In the mean time, I think we will focus on those many things that we have to be thankful for, not least the arrival of our magnificent Christmas tree. Mrs. Kinch did a cracking decorating job on it and also on the floor of the living room, now newly washed, stained and varnished. There's a rug coming for it, but that won't be until the New Year. 

I lack the words to describe how happy this makes me. It is the everything of home. 

A horde of dastardly Frenchers

In between wrestling with Constitutional Law essays, our finances and the logistics of Christmas, I had a chance to unpack some French infantry that I picked up from a chap that was selling a diorama. I based these last night and they look very fine. I'll be substituting some of my French line in great coats for these fellas and transfering the great coated men to my 1848 forces.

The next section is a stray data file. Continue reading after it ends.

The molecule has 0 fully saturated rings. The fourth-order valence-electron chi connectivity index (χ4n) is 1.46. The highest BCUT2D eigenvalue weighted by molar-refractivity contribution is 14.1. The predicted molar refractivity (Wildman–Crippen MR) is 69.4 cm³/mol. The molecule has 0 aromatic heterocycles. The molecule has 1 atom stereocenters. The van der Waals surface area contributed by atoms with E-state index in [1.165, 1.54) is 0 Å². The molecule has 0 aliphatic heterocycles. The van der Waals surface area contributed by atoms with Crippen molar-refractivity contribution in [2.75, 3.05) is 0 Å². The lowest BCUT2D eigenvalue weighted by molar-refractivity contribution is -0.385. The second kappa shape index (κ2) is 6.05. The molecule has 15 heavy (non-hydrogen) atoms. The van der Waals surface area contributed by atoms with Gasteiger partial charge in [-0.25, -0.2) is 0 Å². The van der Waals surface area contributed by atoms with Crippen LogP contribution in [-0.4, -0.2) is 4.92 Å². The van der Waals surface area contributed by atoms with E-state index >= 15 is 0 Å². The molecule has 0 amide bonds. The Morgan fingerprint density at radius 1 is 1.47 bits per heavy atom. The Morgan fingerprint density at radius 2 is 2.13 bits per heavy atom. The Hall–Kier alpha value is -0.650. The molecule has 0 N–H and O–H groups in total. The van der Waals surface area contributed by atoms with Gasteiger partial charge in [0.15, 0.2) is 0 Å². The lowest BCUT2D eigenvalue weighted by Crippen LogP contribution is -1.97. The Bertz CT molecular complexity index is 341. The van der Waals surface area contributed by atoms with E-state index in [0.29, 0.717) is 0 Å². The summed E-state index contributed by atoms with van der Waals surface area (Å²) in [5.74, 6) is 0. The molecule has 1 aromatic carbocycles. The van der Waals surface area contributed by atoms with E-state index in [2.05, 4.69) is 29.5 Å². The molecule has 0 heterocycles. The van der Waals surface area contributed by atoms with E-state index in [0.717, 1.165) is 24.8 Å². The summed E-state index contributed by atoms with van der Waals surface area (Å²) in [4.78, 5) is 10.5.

Anyway this Criminal Law essay isn't going to write itself. More in a few days. 

A very Merry Christmas to you all. 

Friday, December 12, 2014

Just a spot of unseemly gloating


This arrived this morning - which I am inordinately pleased with. Now as it happens, this is the fifth Command & Colours Napoleonic box I've bought from GMT games over the years.  

General Du Gourmand always orders the same stuff - sometimes later than I - and has always received his first. Not only that, but my box was on every occasion seized by Customs for extra taxes. 

But not this time. 

Artists impression of Kinch at this point. 

Thursday, December 11, 2014

Finished Austrian Artillery

The Battery

I finished off the Austrian battery during a spare hour.  It's a simple paintjob, but it does the business.  The guns were painted by Krisztian Takacs. 
Look over there!

Now that these fellas are done, I only have to sort out the horse artillery to have the artillery arm completely finished.